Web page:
- I’m grateful for the warm sunny weather we had this past week.
- I’m glad because of the good weather we were able to have a wonderful sailing afternoon.
- We moved our daughter back home yesterday!!
- Paul had a wonderful birthday. We went out to eat at a nice sushi restaurant and rode around town with the top down on our daughter’s Jeep. We stayed overnight at a nice hotel and helped our daughter move back home.
- I’m grateful that I have known my husband for 25 years. Not a lot of people are given enough time.
- I’m grateful that my dentist appointment went well. I was really nervous that maybe I would back slide since I missed my last appointment due to COVID. Everything remained pretty stable.
- I had an excellent appointment with my wellness nurse this week as well. My latest test came back with wonderful results. My body is healing itself. My diet is not as strict anymore.
- Yesterday I ate regular pizza for the first time in over a year and I felt fine.
- My son’s friend, who came over this past week, ended up testing negative for COVID after he was around someone who tested positive a few days before they got sick.
- I’m grateful that my dedication paid off and has brought about healing. I’m grateful for good news!
- It’s been one of those weeks and I’m glad it is over. Nothing major, but sometimes it’s the little things. My son got his exhaust fixed on his car and a few days later the exhaust is loud again and a headlight burnt out. But I’m thankful that all my kids have vehicles that for the most part work so I don’t have to take them to work or school.
- Honestly, I’m grateful that the census job is almost over. It’s been stressful lately. I’ve been going to rough neighborhoods that I have been having difficulty closing cases in. Yesterday as I was walking through a neighborhood a man yelled at me to leave. I’ve been feeling quite anxious lately and I think an overall sense of not being safe is adding to that. It bothers me to see the living conditions of the children. Filthy apartment complexes with signs on the doors saying its recently been sprayed for roaches. Garbage littering, broken beer bottles shattered, and a haze of stale cigarette and pot smoke lingering in worn apartment hallways. Today as I was working several young unattended children came up to me and asked me if I had any quarters for them. It’s really quite heartbreaking. I also saw a woman walking around on a busy street in a bathrobe. Oh, all the stories I will write about the things I saw that will change my life.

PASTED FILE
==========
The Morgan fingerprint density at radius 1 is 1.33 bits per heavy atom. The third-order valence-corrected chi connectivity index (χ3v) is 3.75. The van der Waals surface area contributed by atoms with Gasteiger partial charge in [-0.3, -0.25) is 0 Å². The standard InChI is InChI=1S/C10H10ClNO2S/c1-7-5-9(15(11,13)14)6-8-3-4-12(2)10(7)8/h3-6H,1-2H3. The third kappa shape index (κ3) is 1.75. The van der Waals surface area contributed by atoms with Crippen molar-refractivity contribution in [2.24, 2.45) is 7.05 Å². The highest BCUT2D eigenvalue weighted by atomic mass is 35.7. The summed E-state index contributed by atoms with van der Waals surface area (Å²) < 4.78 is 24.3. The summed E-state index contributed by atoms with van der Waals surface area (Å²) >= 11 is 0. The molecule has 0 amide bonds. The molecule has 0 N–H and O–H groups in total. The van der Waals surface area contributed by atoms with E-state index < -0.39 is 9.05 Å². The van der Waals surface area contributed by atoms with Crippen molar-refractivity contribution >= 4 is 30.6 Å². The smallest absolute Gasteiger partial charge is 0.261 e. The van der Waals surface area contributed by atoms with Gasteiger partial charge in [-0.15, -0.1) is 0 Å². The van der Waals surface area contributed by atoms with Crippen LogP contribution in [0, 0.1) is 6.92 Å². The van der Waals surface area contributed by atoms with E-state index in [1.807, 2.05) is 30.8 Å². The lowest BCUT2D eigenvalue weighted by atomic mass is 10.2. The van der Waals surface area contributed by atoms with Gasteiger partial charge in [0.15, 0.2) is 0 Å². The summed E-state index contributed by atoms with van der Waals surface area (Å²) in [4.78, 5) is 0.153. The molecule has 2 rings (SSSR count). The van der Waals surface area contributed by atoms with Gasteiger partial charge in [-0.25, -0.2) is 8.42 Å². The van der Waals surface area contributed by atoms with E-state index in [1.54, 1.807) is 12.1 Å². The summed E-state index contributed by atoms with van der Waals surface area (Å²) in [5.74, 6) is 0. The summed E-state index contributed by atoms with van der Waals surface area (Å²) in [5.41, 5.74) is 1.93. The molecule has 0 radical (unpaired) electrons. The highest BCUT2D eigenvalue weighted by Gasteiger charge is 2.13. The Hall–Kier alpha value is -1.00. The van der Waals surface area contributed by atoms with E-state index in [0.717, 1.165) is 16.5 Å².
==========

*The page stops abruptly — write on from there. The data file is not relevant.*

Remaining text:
- I’m grateful though for all the wonderful people I met through the census job. It gives me hope that humanity is not totally screwed despite people having to live through tough circumstances.
- I’m grateful that despite windy conditions Paul and I were able to take my cousin and her husband sailing. We haven’t seen each other in about 5 years at the family Christmas party. Even then we really didn’t have the chance to catch up and visit. Plus she works in the editing field and wants me to reach out when I am ready to publish my book.
- My daughter is moving home at the end of the week!
- Paul’s birthday is this week and it is the 25th anniversary of the day we met. I am renting a really nice hotel room where my daughter lives to celebrate then the next day we are moving her home.
- We are supposed to get some warm weather within the next couple of days. It’s been so chilly here that I’ve heard some people put on their heat. Not me! But I did break down and briefly wore my winter jacket outside.
- I am feeling a lot better. I had a couple of bad days of stomach cramps and nausea. I was worried that I might end up really sick with colitis again. I felt pretty miserable. Miserable enough to ask God to just let me die. Please Lord take my life because I can’t take it anymore. I still managed to somehow stumble to work. As I was getting ready for work, Paul came in to tell me he was having chest pains that radiated down his arm. What a sad lot we are! He figured out he wasn’t having the big one but just pulled a muscle. When I asked God to take away my life I didn’t mean Paul. In that moment I felt really grateful for Paul because who really knows how much time we have left. That’s the scary part about getting older. Someday all of this is going to end. We are starting to get reminders of that.
- I’m grateful I managed to find the time to finish the book I was reading. It was probably one of the most depressing pieces of fictional family drama that I ever read. Everything fell apart but in the end everyone and everything miraculously came back together. All broken relationships were mended. I found the book to be rather triggering. It made me think of the book I’m writing. There are plenty of messes that don’t seem to be resolving themselves. It was so sad reading it that I wondered what people would think reading my book. Too bad I couldn’t just write it with a happy ending. I want the feel good book of the year. I want people to feel good about what I write. But is that real life? Does it give hope when things magically come together? Or does it give more hope that we can handle things when they don’t?
- I got some good test results back this past week and I am meeting with the wellness nurse this week. Despite a couple days of setback, I am hoping that my path forward will include better health.
- I was supposed to leave for a couple of days last week and work the census job in far northern Wisconsin. Maybe it will still happen later this week. I don’t know. I went from working almost 45 hours the week before to working 3 hours last week. Although it was unexpected, I am grateful that the census project is almost completed.
- I am grateful that I was able to tackle some extra chores on my unexpected time off such as weeding and washing the dog.
- I’m grateful that I was able to spend one of the days off with my mom. Her health hasn’t been the greatest and I have been frustrated that she hasn’t been doing the things she should to take care of herself.
- I’m grateful that my son’s friend, whose car broke down in our driveway, was able to get his car fixed after being here for a week.